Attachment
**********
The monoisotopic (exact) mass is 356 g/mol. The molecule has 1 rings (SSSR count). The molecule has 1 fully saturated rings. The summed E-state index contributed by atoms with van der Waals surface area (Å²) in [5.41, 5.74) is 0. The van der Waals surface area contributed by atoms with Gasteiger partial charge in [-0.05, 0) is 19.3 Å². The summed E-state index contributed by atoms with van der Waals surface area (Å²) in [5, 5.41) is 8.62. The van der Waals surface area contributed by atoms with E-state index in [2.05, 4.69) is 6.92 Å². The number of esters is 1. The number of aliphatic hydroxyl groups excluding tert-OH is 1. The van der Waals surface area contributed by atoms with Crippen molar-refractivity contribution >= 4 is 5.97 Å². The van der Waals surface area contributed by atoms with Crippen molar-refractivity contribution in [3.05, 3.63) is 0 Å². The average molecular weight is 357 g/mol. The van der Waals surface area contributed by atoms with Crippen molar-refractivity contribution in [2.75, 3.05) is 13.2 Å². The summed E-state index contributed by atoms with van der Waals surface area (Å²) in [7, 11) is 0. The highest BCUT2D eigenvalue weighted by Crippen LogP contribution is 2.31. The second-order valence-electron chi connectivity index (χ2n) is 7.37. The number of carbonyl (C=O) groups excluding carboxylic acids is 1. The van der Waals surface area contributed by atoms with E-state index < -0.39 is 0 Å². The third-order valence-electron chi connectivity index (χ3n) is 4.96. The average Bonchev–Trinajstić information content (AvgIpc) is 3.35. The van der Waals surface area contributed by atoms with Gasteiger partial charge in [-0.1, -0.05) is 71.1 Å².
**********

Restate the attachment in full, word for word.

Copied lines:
The monoisotopic (exact) mass is 356 g/mol. The molecule has 1 rings (SSSR count). The molecule has 1 fully saturated rings. The summed E-state index contributed by atoms with van der Waals surface area (Å²) in [5.41, 5.74) is 0. The van der Waals surface area contributed by atoms with Gasteiger partial charge in [-0.05, 0) is 19.3 Å². The summed E-state index contributed by atoms with van der Waals surface area (Å²) in [5, 5.41) is 8.62. The van der Waals surface area contributed by atoms with E-state index in [2.05, 4.69) is 6.92 Å². The number of esters is 1. The number of aliphatic hydroxyl groups excluding tert-OH is 1. The van der Waals surface area contributed by atoms with Crippen molar-refractivity contribution >= 4 is 5.97 Å². The van der Waals surface area contributed by atoms with Crippen molar-refractivity contribution in [3.05, 3.63) is 0 Å². The average molecular weight is 357 g/mol. The van der Waals surface area contributed by atoms with Crippen molar-refractivity contribution in [2.75, 3.05) is 13.2 Å². The summed E-state index contributed by atoms with van der Waals surface area (Å²) in [7, 11) is 0. The highest BCUT2D eigenvalue weighted by Crippen LogP contribution is 2.31. The second-order valence-electron chi connectivity index (χ2n) is 7.37. The number of carbonyl (C=O) groups excluding carboxylic acids is 1. The van der Waals surface area contributed by atoms with E-state index < -0.39 is 0 Å². The third-order valence-electron chi connectivity index (χ3n) is 4.96. The average Bonchev–Trinajstić information content (AvgIpc) is 3.35. The van der Waals surface area contributed by atoms with Gasteiger partial charge in [-0.1, -0.05) is 71.1 Å².